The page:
Surprisingly, this did not significantly impair the vehicle's agility. In Europe, one of the brightest representatives of cars with coquettishly hidden rear axle wheels was the 1955 Citroen DS19, which was repeatedly namedthe most beautiful car of the 20th century. .



The height of the flap that hid the arch varied: until the 50s it ended at the level of the thresholds, and until the 60s it covered only the upper part of the wheel. By the 70s, the fashion for closed wheel arches began to subside, but in the USA it lasted for some time on class carsLuxand in EuropeCitroencontinued this tradition until the 90s.

The first generation Honda Insight hybrid, produced from 1999 to 2006, was the last production model with rear wheels hidden in the arches.


Old School: auto exterior details that have sunk into oblivion


Body typeslandau. ,bruham. ,phaeton

The three above-mentioned body types were united by the fact that they all had a soft folding roof, but the subtleties of the implementation of the idea were different.

Phaeton was equipped with a folding roof over all rows of seats in the absence of side lifting windows.

For protection from the weather, either clip-on sheets of tarpaulin with a transparent celluloid film in the middle were used, or, in later versions, removable glasses. Initially, the phaetons had only one row of seats, but then there were two or even three of them. From a formal point of view, phaetons included not only such prestigious cars as the Isotta Fraschini Ty148o 8 Sala, Duesenberg LaGrande Dual-Cowl Phaeton and the domestic ZIS-110B, but also the GAZ-69, although, of course, there are no hints at least about increased comfort in he was not there.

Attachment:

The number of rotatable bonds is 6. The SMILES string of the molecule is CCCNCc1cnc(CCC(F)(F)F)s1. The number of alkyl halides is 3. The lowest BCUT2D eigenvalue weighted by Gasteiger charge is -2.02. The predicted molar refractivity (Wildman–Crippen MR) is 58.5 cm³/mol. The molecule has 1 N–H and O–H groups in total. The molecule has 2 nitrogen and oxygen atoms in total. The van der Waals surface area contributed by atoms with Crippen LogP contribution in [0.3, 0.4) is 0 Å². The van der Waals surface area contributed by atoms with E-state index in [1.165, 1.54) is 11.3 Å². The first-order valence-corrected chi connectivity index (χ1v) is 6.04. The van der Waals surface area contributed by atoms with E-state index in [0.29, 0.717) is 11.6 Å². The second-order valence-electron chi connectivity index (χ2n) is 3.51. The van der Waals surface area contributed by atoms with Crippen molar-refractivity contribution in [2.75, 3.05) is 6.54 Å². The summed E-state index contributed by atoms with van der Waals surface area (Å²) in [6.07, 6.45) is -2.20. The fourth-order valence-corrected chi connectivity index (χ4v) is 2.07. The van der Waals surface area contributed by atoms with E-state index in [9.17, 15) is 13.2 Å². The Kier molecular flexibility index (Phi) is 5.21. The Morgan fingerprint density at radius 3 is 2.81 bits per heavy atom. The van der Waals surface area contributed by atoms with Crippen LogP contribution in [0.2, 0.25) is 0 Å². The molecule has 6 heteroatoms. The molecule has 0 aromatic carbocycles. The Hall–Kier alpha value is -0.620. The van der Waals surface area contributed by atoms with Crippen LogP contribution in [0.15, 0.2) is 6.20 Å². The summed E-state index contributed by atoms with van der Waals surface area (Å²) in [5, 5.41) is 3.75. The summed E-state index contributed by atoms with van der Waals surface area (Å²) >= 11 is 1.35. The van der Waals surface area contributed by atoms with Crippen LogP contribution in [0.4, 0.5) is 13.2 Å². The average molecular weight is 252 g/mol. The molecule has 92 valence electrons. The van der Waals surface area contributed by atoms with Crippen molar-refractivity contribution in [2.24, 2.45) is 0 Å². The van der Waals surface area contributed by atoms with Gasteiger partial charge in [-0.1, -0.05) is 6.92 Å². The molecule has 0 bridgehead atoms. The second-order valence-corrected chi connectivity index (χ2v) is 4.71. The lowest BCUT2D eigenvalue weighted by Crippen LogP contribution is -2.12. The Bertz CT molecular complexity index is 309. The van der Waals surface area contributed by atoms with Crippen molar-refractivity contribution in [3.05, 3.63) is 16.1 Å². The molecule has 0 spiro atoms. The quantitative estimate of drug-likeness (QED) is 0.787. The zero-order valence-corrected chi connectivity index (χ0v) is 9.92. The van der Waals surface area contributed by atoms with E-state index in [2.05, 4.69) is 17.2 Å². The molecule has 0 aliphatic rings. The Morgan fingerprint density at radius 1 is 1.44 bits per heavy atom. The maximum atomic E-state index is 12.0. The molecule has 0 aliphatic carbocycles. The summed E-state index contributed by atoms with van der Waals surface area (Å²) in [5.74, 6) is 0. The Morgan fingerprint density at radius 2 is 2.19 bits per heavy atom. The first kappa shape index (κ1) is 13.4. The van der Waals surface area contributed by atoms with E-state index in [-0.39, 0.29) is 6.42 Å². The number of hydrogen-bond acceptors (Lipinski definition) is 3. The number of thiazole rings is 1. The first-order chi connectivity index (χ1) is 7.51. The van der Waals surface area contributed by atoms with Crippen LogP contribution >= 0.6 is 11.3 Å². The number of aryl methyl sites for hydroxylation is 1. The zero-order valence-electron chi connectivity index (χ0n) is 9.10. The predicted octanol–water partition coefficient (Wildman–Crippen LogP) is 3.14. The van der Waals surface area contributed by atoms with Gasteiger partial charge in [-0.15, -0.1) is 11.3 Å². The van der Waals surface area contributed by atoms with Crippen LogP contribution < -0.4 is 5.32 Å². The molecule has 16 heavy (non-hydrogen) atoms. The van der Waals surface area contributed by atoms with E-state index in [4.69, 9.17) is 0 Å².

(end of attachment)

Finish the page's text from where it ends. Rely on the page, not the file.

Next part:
Old School: auto exterior details that have sunk into oblivion


Even after phaetons disappeared from the market, their name was used in naming models offering increased space for rear passengers. So, the 1956 Mercury Montclair Phaeton was a hardtop, and the Volkswagen Phaeton, produced to this day, was a 4-door executive sedan.

Landau and Bruehm are an example of opposite decisions in the design of the body: if the typelandauhad a folding roof over the heads of the rear passengers, then the bruem allowed the top to be folded (or did not have it at all) in the front of the cabin. Bruemes were widespread until the outbreak of World War II, with the most common body type used by luxury brands. Perhaps the brightest representative of Bruems is the Bugatti Type 41 Royale Coupe Napoleon.

Titlelandauas well asbruham. , came from the carriage age.

The German city of Landau was famous for its carriage craftsmen who created progressive convertible carriages with seats arranged so that passengers sat facing each other. Until 1920, one of the most popular Landau cars wasRusso-BaltBy 12/20, willingly bought by the nobility and wealthy industrialists. Among foreign models, the Maybach Zeppelin Landaulet of 1938, released in only a few copies, stood out.

Relatively modern landauts include only two cars - the Lexus LS600h L Landaulet, made in a single copy for the wedding of Prince Albert II of Monaco, and the Maybach 62 Landaulet.


Old School: auto exterior details that have sunk into oblivion


What will the future hold for cars? Perhaps side-view mirrors will go away in the past, giving way to miniature cameras.

The door handles will tuck into the body, like the Tesla Model S, and the number of sedans and hatchbacks displaced by more practical and versatile crossovers will be significantly reduced. In addition, with the development of electric vehicles with batteries in the floor, the very appearance of cars may rush to a one-volume body instead of a two- and three-volume one. In general, in the next decades we will witness the next evolutionary and revolutionary changes in automotive design. ..